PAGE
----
HDPA on the Bill’s balls up

Heather du Plessis-Allan hits the nail on the head…the rot starts at the top.

Barclay’s exit will probably cauterise the crisis. At least that’s what the National Party is hoping.

It’s what they would call an “elegant solution”. The guy who looks most guilty takes the fall, the bloodlust for a scalp is satisfied, New Zealand goes to sleep, wakes up and goes to work. Crisis over.

Except, the most junior National Party member involved should not be the only one held accountable. This rot goes right to the top.  

Yes it does. Does anyone, especially a political journalist really think that Todd Barclay was even allowed to take a dump let alone handle his own employment matters without someone senior in national having at least oversight, but more likely donkey deep in micro-managing the issue.

We got an insight into how the National Party runs and, folks, it’s ugly.

There are claims of hush money, claims of interference with a police investigation and claims of a cover up. It’s like a plot from House of Cards, minus a murder on the train tracks.

Where’s the accountability from the Prime Minister? Bill English said Barclay had privately confessed to making the recordings, yet he allowed the junior MP to deny the same fact publicly for a year.

Where’s the accountability from board member Glenda Hughes who allegedly advised the staffer to withdraw the police complaint? If proven, that seems like obstruction of justice. That comes with a jail term of up to seven years.

Where’s the accountability of Wayne Eagleson, he was and is chief of staff to two Prime Ministers…and provided oversight on this issue for both of them?

English came into the job of Prime Minister seven months ago looking squeaky clean. Even hardcore lefties warmed to him a little. He seemed progressive. He believed in policies to help the most disadvantaged. He alone spoke out against the Dirty Politics behaviour when everyone else ducked and ran during that crisis.

If only the media and others knew about Bill’s own dirty politics.

But now Ethical Bill looks a whole lot less ethical.

I did warn you all.

Also, we’ve seen again how divided the National Party really is. John Key managed to make it look supremely united, but really, the backbenchers are angry at the senior ministers for imposing decisions on everyone else like generals issuing orders.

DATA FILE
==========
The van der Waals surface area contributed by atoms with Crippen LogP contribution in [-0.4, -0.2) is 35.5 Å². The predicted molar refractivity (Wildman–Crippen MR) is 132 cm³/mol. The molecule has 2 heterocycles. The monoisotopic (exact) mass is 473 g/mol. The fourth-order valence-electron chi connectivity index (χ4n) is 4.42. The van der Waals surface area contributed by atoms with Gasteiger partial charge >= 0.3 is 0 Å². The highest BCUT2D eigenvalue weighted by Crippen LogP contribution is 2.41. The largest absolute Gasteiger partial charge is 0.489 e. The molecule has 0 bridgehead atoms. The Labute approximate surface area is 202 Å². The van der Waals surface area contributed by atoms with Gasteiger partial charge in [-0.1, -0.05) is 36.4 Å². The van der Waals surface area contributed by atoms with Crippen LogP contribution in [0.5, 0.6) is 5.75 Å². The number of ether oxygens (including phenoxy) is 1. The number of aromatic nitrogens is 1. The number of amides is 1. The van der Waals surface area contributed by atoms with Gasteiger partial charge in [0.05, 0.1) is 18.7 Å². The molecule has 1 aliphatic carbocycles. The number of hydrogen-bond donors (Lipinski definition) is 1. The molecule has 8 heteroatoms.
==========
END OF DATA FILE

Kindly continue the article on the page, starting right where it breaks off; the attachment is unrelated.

We saw signs of division when Jonathan Coleman and Judith Collins had the audacity to run against the anointed Bill English for the leadership in December. We saw it this week when the senior ministers cut Barclay, while backbenchers continued supporting him. We saw it in the shock of junior MPs at how ruthless the affair became.

The more divided a party is, the more it leaks and undermines itself. The less it’s able to hide cover ups and scandals from the public. The more likely we are to find out when things like this happen, and hold those responsible to account.

This time though, it looks like the most junior guy’s taken the fall. Alone.

It’s not over yet. There is disquiet amongst the backbench, serious disquiet. Ministers are also speaking in hushed tones, and these are ministers you’d never have thought would speak against the leadership so wedded they were to John Key and then to Bill English.

Bill English has lost control of his caucus, with many thinking that if he is prepared to get involved in local electorate petty grievances and let his personal animosity cloud his thinking then perhaps he shouldn’t really be leader much less Prime Minister.

The rumblings are there, they will spill over if this ends up before the Privileges Committee.

The fact that Bill English can’t shut up, and every time he opens his gob he adds more intrigue suggests his time might be up one of the other.

The media smell blood, and they know Bill is lying. It is not going to end well.

 

-NZ Herald


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As much at home writing editorials as being the subject of them, Cam has won awards, including the Canon Media Award for his work on the Len Brown/Bevan Chuang story. When he’s not creating the news, he tends to be in it, with protagonists using the courts, media and social media to deliver financial as well as death threats.

They say that news is something that someone, somewhere, wants kept quiet. Cam Slater doesn’t do quiet and, as a result, he is a polarising, controversial but highly effective journalist who takes no prisoners.

He is fearless in his pursuit of a story.

Love him or loathe him, you can’t ignore him.

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